Chorizo is a term encompassing several types of pork sausage
originating from the Iberian Peninsula.
Chorizo can be a fresh sausage, in which case it must be cooked, but in Europe
it is more frequently a fermented cured smoked sausage, in which case it is
usually sliced and eaten without cooking.
Spanish chorizo and Portuguese chouriço get their distinctive smokiness and deep red color from dried smoked
red peppers. Mexican chorizo usually has the
consistency of ground beef, though drier, due to the high chili powder content.
Chorizo can be eaten as is (sliced or in a sandwich), barbecued, fried, or
simmered in apple cider or other strong alcoholic beverage such as Aguardiente.
It also can be used as a partial replacement for ground beef or pork.
sausage slowly cooked in wine or cider
is common Spanish tapas.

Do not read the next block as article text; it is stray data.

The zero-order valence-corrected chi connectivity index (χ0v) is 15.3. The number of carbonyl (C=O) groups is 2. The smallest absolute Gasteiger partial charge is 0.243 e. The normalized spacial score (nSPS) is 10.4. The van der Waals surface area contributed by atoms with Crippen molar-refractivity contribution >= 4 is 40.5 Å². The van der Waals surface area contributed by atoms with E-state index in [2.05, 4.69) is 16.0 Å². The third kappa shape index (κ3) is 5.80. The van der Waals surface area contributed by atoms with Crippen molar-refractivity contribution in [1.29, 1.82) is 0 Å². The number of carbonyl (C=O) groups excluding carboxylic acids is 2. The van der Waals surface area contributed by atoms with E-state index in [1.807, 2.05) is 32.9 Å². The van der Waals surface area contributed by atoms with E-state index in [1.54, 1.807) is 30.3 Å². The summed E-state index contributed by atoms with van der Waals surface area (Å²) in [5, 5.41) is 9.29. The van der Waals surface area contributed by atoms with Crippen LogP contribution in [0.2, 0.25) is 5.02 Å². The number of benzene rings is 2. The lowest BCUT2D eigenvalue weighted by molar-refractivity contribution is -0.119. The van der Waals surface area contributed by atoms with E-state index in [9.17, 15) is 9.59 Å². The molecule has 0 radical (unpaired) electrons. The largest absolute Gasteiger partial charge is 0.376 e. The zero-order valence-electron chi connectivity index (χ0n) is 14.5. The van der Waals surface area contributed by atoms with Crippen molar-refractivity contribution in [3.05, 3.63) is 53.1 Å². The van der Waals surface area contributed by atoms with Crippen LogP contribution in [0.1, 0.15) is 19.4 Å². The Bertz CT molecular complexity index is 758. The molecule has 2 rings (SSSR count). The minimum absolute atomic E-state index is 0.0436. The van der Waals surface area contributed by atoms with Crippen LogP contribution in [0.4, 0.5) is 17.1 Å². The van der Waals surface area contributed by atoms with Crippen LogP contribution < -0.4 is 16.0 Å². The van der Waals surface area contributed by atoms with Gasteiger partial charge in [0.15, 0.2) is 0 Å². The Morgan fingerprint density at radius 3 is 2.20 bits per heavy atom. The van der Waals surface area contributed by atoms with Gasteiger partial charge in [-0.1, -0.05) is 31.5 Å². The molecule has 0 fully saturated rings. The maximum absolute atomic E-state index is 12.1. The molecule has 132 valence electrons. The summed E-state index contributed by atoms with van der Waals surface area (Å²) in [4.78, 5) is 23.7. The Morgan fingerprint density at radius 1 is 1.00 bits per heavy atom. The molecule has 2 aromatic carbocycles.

Spanish chorizo is made from coarsely chopped pork and pork
fat, seasoned with smoked pimentón (paprika) and salt. It is generally classed
as either picante (spicy) or dulce (sweet), depending upon the type of smoked
paprika used. There are hundreds of regional varieties of Spanish chorizo, both
smoked and unsmoked, which may contain garlic, herbs and other
ingredients. Chorizo comes in short, long, hard and soft varieties, some
of which are suited to being eaten as an appetizer or tapas, whereas others are
better suited to cooking. Leaner varieties are typically better suited to tapas,
eaten at room temperature, whereas fattier versions are generally used for
cooking. A general rule of thumb is that long, thin chorizos are sweeter and
short chorizos are spicy, although this is not always the case.